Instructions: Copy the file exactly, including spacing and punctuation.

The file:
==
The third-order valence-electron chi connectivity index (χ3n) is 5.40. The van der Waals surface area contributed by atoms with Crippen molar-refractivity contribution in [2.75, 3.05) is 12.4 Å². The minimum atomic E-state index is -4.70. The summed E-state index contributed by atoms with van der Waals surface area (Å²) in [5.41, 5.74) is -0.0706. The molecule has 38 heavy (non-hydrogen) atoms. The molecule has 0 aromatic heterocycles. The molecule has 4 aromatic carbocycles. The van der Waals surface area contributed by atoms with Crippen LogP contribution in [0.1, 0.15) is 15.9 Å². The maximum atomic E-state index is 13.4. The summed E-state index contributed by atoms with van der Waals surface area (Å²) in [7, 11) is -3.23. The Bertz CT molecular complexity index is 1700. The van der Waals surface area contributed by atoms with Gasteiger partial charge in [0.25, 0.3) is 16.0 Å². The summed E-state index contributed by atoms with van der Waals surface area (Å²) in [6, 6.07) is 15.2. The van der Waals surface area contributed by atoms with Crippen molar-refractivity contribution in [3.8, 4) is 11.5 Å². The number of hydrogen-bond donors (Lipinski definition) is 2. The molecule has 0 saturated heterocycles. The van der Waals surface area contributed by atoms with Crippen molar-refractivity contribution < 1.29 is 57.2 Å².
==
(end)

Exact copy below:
The third-order valence-electron chi connectivity index (χ3n) is 5.40. The van der Waals surface area contributed by atoms with Crippen molar-refractivity contribution in [2.75, 3.05) is 12.4 Å². The minimum atomic E-state index is -4.70. The summed E-state index contributed by atoms with van der Waals surface area (Å²) in [5.41, 5.74) is -0.0706. The molecule has 38 heavy (non-hydrogen) atoms. The molecule has 0 aromatic heterocycles. The molecule has 4 aromatic carbocycles. The van der Waals surface area contributed by atoms with Crippen LogP contribution in [0.1, 0.15) is 15.9 Å². The maximum atomic E-state index is 13.4. The summed E-state index contributed by atoms with van der Waals surface area (Å²) in [7, 11) is -3.23. The Bertz CT molecular complexity index is 1700. The van der Waals surface area contributed by atoms with Gasteiger partial charge in [0.25, 0.3) is 16.0 Å². The summed E-state index contributed by atoms with van der Waals surface area (Å²) in [6, 6.07) is 15.2. The van der Waals surface area contributed by atoms with Crippen molar-refractivity contribution in [3.8, 4) is 11.5 Å². The number of hydrogen-bond donors (Lipinski definition) is 2. The molecule has 0 saturated heterocycles. The van der Waals surface area contributed by atoms with Crippen molar-refractivity contribution < 1.29 is 57.2 Å².